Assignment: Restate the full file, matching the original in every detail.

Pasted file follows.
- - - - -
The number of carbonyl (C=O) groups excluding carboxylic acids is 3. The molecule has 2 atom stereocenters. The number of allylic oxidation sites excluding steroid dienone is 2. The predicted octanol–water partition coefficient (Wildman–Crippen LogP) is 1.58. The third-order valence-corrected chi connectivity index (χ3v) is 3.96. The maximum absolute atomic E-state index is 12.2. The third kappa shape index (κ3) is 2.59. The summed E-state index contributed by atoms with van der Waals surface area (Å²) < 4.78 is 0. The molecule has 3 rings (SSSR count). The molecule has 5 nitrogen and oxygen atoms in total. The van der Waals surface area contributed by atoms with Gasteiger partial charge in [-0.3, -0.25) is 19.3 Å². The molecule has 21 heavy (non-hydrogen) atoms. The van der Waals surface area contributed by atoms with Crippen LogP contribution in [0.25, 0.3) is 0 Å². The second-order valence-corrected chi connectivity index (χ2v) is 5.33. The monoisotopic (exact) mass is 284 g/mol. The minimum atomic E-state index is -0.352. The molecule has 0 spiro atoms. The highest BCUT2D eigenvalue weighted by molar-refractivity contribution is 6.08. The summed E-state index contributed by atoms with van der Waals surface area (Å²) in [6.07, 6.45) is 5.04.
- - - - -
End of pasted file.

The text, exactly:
The number of carbonyl (C=O) groups excluding carboxylic acids is 3. The molecule has 2 atom stereocenters. The number of allylic oxidation sites excluding steroid dienone is 2. The predicted octanol–water partition coefficient (Wildman–Crippen LogP) is 1.58. The third-order valence-corrected chi connectivity index (χ3v) is 3.96. The maximum absolute atomic E-state index is 12.2. The third kappa shape index (κ3) is 2.59. The summed E-state index contributed by atoms with van der Waals surface area (Å²) < 4.78 is 0. The molecule has 3 rings (SSSR count). The molecule has 5 nitrogen and oxygen atoms in total. The van der Waals surface area contributed by atoms with Gasteiger partial charge in [-0.3, -0.25) is 19.3 Å². The molecule has 21 heavy (non-hydrogen) atoms. The van der Waals surface area contributed by atoms with Crippen LogP contribution in [0.25, 0.3) is 0 Å². The second-order valence-corrected chi connectivity index (χ2v) is 5.33. The monoisotopic (exact) mass is 284 g/mol. The minimum atomic E-state index is -0.352. The molecule has 0 spiro atoms. The highest BCUT2D eigenvalue weighted by molar-refractivity contribution is 6.08. The summed E-state index contributed by atoms with van der Waals surface area (Å²) in [6.07, 6.45) is 5.04.